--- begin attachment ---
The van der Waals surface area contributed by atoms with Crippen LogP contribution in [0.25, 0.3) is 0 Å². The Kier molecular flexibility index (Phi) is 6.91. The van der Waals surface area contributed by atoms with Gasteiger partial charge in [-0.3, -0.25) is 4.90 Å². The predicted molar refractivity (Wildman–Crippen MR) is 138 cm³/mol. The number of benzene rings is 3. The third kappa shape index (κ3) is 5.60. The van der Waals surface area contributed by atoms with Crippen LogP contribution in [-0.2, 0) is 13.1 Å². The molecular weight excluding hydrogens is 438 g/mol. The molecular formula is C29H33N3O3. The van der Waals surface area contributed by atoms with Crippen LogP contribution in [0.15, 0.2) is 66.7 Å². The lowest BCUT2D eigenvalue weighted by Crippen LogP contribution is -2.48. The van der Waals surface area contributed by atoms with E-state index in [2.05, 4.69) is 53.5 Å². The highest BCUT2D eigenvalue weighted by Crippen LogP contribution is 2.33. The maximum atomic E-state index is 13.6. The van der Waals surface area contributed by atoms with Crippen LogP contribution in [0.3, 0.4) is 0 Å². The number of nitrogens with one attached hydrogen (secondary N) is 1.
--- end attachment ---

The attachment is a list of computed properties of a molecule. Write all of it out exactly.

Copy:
The van der Waals surface area contributed by atoms with Crippen LogP contribution in [0.25, 0.3) is 0 Å². The Kier molecular flexibility index (Phi) is 6.91. The van der Waals surface area contributed by atoms with Gasteiger partial charge in [-0.3, -0.25) is 4.90 Å². The predicted molar refractivity (Wildman–Crippen MR) is 138 cm³/mol. The number of benzene rings is 3. The third kappa shape index (κ3) is 5.60. The van der Waals surface area contributed by atoms with Crippen LogP contribution in [-0.2, 0) is 13.1 Å². The molecular weight excluding hydrogens is 438 g/mol. The molecular formula is C29H33N3O3. The van der Waals surface area contributed by atoms with Crippen LogP contribution in [0.15, 0.2) is 66.7 Å². The lowest BCUT2D eigenvalue weighted by Crippen LogP contribution is -2.48. The van der Waals surface area contributed by atoms with E-state index in [2.05, 4.69) is 53.5 Å². The highest BCUT2D eigenvalue weighted by Crippen LogP contribution is 2.33. The maximum atomic E-state index is 13.6. The van der Waals surface area contributed by atoms with Crippen LogP contribution in [0.3, 0.4) is 0 Å². The number of nitrogens with one attached hydrogen (secondary N) is 1.